Fresh setback for May as Lords insist on say in Brexit

08 March 2017

Prime Minister Theresa May suffered a humiliating setback after Britain's House of Lords approved a plan to give Parliament the final say over Brexit.

After an occasionally acrimonious debate, peers voted by an overwhelming majority for the proposal forcing May to seek Parliament's backing for any withdrawal deal she agrees with the European Union.

The change would also mean May must win a future vote in Parliament if she decides to see through her threat of possibly pulling Britain out of the EU with no deal at all.

But the proposal was met with angry attacks from Brexiteers, with one accusing other lords of seeking to tie the Prime Minister down ''by her hair, by her arms, by her legs''.

Labour, Liberal Democrat and crossbench lords joined forces with Tory rebels to push through what has come to be called the ''meaningful vote'' amendment to the Article 50 Bill, by 366 to 268 votes.

It is the second defeat the Lords has inflicted on May within a week over the Brexit bill, which aims to give her the power to trigger Article 50 talks, after she and her ministers demanded it be passed by Lords unamended.

 Last week May faced her first parliamentary defeat after Britain's upper house voted to amend and thereby delay a bill empowering her to begin talks for the UK's exit from the European Union. (See: Setback for May as UK's upper house amends Brexit bill)

The Labour-led amendment tabled with Lib Dem and crossbench support was backed by Tory grandee Lord Heseltine, who said the UK is facing ''the most momentous peacetime decision of our time''.

He added, ''This amendment secures in law the government's commitment ... to ensure that Parliament is the ultimate custodian of our national sovereignty.

''It ensures that Parliament has the critical role in determining the future that we will bequeath to generations of young people.''

Up to now May has only given a verbal assurance that Parliament will have a vote on the terms that she agrees and has said that if MPs and peers reject it, then the UK would still leave the EU with no deal in place.

She also made clear in her Brexit speech at Lancaster House that if she is not offered favourable terms by European leaders she will not be afraid to leave with no deal.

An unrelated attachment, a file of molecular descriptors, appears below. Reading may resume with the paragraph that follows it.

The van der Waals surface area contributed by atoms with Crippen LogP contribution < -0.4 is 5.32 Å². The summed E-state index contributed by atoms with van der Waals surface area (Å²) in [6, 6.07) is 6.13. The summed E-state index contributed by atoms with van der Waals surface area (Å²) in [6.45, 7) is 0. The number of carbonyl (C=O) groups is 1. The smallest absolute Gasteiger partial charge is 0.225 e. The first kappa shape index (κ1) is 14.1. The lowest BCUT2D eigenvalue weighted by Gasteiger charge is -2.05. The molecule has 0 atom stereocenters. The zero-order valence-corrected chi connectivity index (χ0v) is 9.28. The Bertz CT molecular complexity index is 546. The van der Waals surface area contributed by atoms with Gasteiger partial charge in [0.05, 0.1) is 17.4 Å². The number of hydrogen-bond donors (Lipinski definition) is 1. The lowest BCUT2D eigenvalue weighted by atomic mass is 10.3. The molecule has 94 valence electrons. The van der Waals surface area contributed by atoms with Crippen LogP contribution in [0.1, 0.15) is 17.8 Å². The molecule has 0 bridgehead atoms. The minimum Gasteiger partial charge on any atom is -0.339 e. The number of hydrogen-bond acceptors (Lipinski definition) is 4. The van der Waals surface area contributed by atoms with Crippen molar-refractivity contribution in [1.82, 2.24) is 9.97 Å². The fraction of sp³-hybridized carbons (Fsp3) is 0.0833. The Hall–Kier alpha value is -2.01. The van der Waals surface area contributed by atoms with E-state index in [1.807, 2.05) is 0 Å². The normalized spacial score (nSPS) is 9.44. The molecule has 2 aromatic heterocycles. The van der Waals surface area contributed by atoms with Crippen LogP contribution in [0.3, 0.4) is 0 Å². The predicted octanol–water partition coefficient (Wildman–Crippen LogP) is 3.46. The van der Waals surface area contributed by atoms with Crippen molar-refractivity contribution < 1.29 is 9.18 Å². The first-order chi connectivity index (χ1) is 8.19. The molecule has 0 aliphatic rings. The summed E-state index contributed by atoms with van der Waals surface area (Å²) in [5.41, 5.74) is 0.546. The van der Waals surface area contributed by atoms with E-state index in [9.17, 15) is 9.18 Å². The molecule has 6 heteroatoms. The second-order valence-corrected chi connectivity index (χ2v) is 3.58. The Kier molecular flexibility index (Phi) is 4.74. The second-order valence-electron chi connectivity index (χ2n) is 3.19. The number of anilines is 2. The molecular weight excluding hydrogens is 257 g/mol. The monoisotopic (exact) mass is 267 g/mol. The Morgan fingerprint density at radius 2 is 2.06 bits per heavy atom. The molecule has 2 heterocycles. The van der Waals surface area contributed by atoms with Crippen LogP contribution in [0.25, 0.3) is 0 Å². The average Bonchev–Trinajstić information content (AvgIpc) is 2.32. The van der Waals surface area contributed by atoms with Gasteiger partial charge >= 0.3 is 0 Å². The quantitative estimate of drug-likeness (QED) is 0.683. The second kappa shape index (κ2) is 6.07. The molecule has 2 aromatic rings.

Proposing the amendment Labour's Baroness Hayter said the chamber had heard a ''compelling case for a simple demand''.

She added, ''The Prime Minister has said she will allow a vote in both houses ... but that to me is not a very firm commitment no matter how sincerely it was given.''

The amendment was also supported by Lord Pannick who worked on the Supreme Court case which forced the government to let Parliament vote on triggering Article 50 (No Brexit sans parliament nod, rules UK Supreme Court).

Addressing fellow peers, the crossbencher said, ''It must be for Parliament to decide whether to prefer no deal or the deal offered by the EU.''

Lord Pannick added that the amendment would not delay notification of withdrawal or commit the government to adopt any specific approach in the negotiations.

But Tory peer Lord Forsyth accused Lord Pannick of a ''clever lawyer's confection'' and said the proposal was a ''wrecking amendment''.

Lord Forsyth said, "This House is absolutely full of people who still haven't come to terms with the results of the referendum, and this is a clever lawyer's confection in order to reverse the results of the referendum."

He went on, ''These amendments are trying to tie down the Prime Minister. Tie her down by her hair, by her arms, by her legs, in every conceivable way in order to prevent her getting an agreement, and in order to prevent us leaving the European Union.''

Following the vote Dick Newby, Leader of the Liberal Democrats in the House of Lords, said, ''The government must be held accountable as Theresa May drives the country towards a reckless, hard Brexit.

''Theresa May has been offered a chance to think again, a chance to support parliamentary democracy on the biggest issue of the day.''

Brexit Secretary David Davis vowed to reverse the change when the Bill returns to the Commons.

He said, ''It is clear that some in the Lords would seek to frustrate that process, and it is the government's intention to ensure that does not happen.

''We will now aim to overturn these amendments in the House of Commons.''

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